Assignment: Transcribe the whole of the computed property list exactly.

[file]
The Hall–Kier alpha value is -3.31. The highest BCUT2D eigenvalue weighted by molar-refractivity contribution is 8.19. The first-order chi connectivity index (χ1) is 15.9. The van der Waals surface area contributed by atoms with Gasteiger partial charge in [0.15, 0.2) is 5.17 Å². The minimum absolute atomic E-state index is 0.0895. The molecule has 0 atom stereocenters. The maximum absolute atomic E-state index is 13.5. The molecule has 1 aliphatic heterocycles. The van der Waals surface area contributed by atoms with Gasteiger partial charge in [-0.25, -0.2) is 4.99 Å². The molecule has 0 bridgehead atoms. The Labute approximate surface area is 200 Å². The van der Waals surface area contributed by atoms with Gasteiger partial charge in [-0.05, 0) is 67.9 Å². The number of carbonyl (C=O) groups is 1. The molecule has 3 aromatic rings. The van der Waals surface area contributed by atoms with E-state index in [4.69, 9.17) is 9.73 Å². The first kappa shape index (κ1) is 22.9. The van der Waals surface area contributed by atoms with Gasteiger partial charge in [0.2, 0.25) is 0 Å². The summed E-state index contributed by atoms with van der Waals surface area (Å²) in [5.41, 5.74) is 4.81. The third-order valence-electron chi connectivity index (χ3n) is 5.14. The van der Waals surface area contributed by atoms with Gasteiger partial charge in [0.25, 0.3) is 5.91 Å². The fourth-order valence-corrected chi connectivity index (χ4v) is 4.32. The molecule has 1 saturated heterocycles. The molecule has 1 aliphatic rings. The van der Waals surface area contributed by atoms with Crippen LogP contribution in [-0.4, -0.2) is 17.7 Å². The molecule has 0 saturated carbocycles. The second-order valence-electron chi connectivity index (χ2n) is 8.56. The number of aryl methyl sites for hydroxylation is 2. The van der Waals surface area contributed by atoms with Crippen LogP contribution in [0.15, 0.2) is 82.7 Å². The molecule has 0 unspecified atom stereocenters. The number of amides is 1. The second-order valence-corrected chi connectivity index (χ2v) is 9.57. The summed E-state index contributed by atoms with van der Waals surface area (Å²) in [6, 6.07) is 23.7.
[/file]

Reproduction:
The Hall–Kier alpha value is -3.31. The highest BCUT2D eigenvalue weighted by molar-refractivity contribution is 8.19. The first-order chi connectivity index (χ1) is 15.9. The van der Waals surface area contributed by atoms with Gasteiger partial charge in [0.15, 0.2) is 5.17 Å². The minimum absolute atomic E-state index is 0.0895. The molecule has 0 atom stereocenters. The maximum absolute atomic E-state index is 13.5. The molecule has 1 aliphatic heterocycles. The van der Waals surface area contributed by atoms with Gasteiger partial charge in [-0.25, -0.2) is 4.99 Å². The molecule has 0 bridgehead atoms. The Labute approximate surface area is 200 Å². The van der Waals surface area contributed by atoms with Gasteiger partial charge in [-0.05, 0) is 67.9 Å². The number of carbonyl (C=O) groups is 1. The molecule has 3 aromatic rings. The van der Waals surface area contributed by atoms with E-state index in [4.69, 9.17) is 9.73 Å². The first kappa shape index (κ1) is 22.9. The van der Waals surface area contributed by atoms with Gasteiger partial charge in [0.2, 0.25) is 0 Å². The summed E-state index contributed by atoms with van der Waals surface area (Å²) in [5.41, 5.74) is 4.81. The third-order valence-electron chi connectivity index (χ3n) is 5.14. The van der Waals surface area contributed by atoms with Gasteiger partial charge in [0.25, 0.3) is 5.91 Å². The fourth-order valence-corrected chi connectivity index (χ4v) is 4.32. The molecule has 1 saturated heterocycles. The molecule has 1 aliphatic rings. The van der Waals surface area contributed by atoms with Crippen LogP contribution in [-0.4, -0.2) is 17.7 Å². The molecule has 0 saturated carbocycles. The second-order valence-electron chi connectivity index (χ2n) is 8.56. The number of aryl methyl sites for hydroxylation is 2. The van der Waals surface area contributed by atoms with Crippen LogP contribution in [0.15, 0.2) is 82.7 Å². The molecule has 0 unspecified atom stereocenters. The number of amides is 1. The second-order valence-corrected chi connectivity index (χ2v) is 9.57. The summed E-state index contributed by atoms with van der Waals surface area (Å²) in [6, 6.07) is 23.7.